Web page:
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Over the past three decades, experts have had much to say about the changing workforce and the future of work. While trending topics vary over time, one thing is clear: talent– having the right people in the right roles at the right companies – is more important than ever. Even though most people can agree on that, you still hear about misleading “trends” that seem to predict doom and gloom for job seekers, employers and employees alike. However, Cat McLaughlin, director of talent and total rewards at PNC, says many “trends” are specific to certain industries or even outright myths.
McLaughlin sets the record straight on four common themes about the workforce.
McLaughlin explains that millennials who are in their mid-twenties right now do tend to change jobs frequently – but it’s not because they’re millennials seeking some utopian workplace. “What we’re seeing isn’t a millennial problem – it’s a mid-twenties problem. We see that all generations change jobs or even careers in their twenties,” she says. “It’s a natural age to make big changes. We need to understand and respond to that rather than paint a broad picture about a generation and their loyalty to employers.”
Some regions and industries are facing more retirements than new employees, but certainly not all. Rust Belt cities like Pittsburgh and Cleveland generally predict more aging workers in the future, and are taking steps to attract younger workers who can help balance the population and prevent a widespread worker shortage before it happens, McLaughlin says.
“The first thing employers have to do is understand what your workforce looks like over time, learn the patterns, then adjust accordingly,” she says. “At PNC, our data says our age mix between 20 and 70 has been relatively stable over time. We have the same percentage of people over 40 as we did 10 years ago, so I don’t see this as an across-the-board issue that every single company or industry is destined to face.”
The future of work involves automating systems, and it’s already begun. “For many companies, this isn't having a huge impact on the size and scope of their workforce. In the short term, most companies won’t see automation drastically reduce the number of jobs,” McLaughlin says.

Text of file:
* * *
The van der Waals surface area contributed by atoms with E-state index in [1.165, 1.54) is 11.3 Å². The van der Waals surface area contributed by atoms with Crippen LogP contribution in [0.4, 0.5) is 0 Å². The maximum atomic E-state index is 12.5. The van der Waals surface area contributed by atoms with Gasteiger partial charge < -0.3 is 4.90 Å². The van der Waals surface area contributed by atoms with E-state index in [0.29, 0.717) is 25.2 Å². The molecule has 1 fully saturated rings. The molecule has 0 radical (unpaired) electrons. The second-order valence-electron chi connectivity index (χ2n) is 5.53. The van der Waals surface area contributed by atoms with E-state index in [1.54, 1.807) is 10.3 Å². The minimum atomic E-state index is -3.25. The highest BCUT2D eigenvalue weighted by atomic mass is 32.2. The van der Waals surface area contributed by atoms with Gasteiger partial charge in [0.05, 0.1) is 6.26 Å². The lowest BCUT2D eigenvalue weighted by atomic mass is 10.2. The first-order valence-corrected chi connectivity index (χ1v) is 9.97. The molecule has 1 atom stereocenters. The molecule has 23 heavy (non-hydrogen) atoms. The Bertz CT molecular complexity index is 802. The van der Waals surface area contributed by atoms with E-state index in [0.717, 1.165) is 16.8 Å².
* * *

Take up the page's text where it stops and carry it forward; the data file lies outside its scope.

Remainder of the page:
When automation does become a core part of a company’s work, most, including PNC, are finding ways to use workers differently. McLaughlin says, for example, people might no longer build spreadsheets but instead review and analyze spreadsheets created through automation. “The thinking is that we can take the people we have, help train them to use their skills differently and prepare them to do the work of the future.”
Most young job seekers will tell you how hard it can be to find a job with little experience, but that’s beginning to change. Many companies are catching on to the importance of internships for college students. Not only do internships give students the opportunity to learn job-specific skills, but they also allow companies to review their performance and consider them for future jobs.
“Every data point I have tells me to hire more interns,” McLaughlin says. “The interns we hire into full-time roles are more likely to perform well and advance in their careers more quickly than any other type of employee.”
On top of that, companies are finding they need to fill more and more entry-level roles. Some are creating training programs to help people develop the skills they need to fill those roles. PNC worked with other large companies to develop PartnerUp, a program that helps high school students learn about entry-level roles that have opportunities for growth and development. “We want young people to understand that there are great career opportunities at these employers. They just need to know where to look, so we’re helping with that” McLaughlin says.
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